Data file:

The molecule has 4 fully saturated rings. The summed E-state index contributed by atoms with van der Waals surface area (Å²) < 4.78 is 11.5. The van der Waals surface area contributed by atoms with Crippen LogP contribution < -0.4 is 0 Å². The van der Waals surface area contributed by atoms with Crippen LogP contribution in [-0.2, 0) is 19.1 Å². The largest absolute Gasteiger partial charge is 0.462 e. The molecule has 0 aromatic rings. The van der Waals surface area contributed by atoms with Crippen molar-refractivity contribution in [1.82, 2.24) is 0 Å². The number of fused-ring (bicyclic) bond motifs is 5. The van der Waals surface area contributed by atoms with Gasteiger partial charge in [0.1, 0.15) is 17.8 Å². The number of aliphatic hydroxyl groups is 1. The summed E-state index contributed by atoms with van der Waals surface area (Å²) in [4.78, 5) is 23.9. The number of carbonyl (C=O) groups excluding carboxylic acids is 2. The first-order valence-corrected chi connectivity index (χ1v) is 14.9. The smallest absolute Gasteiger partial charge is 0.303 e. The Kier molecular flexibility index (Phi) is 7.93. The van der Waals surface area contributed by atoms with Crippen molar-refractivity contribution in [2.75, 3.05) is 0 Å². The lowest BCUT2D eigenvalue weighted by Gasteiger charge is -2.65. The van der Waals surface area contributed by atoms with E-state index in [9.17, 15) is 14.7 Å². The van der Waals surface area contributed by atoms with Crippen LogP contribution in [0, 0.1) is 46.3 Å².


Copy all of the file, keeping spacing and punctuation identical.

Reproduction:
The molecule has 4 fully saturated rings. The summed E-state index contributed by atoms with van der Waals surface area (Å²) < 4.78 is 11.5. The van der Waals surface area contributed by atoms with Crippen LogP contribution < -0.4 is 0 Å². The van der Waals surface area contributed by atoms with Crippen LogP contribution in [-0.2, 0) is 19.1 Å². The largest absolute Gasteiger partial charge is 0.462 e. The molecule has 0 aromatic rings. The van der Waals surface area contributed by atoms with Crippen molar-refractivity contribution in [1.82, 2.24) is 0 Å². The number of fused-ring (bicyclic) bond motifs is 5. The van der Waals surface area contributed by atoms with Gasteiger partial charge in [0.1, 0.15) is 17.8 Å². The number of aliphatic hydroxyl groups is 1. The summed E-state index contributed by atoms with van der Waals surface area (Å²) in [4.78, 5) is 23.9. The number of carbonyl (C=O) groups excluding carboxylic acids is 2. The first-order valence-corrected chi connectivity index (χ1v) is 14.9. The smallest absolute Gasteiger partial charge is 0.303 e. The Kier molecular flexibility index (Phi) is 7.93. The van der Waals surface area contributed by atoms with Crippen molar-refractivity contribution in [2.75, 3.05) is 0 Å². The lowest BCUT2D eigenvalue weighted by Gasteiger charge is -2.65. The van der Waals surface area contributed by atoms with E-state index in [9.17, 15) is 14.7 Å². The van der Waals surface area contributed by atoms with Crippen LogP contribution in [0, 0.1) is 46.3 Å².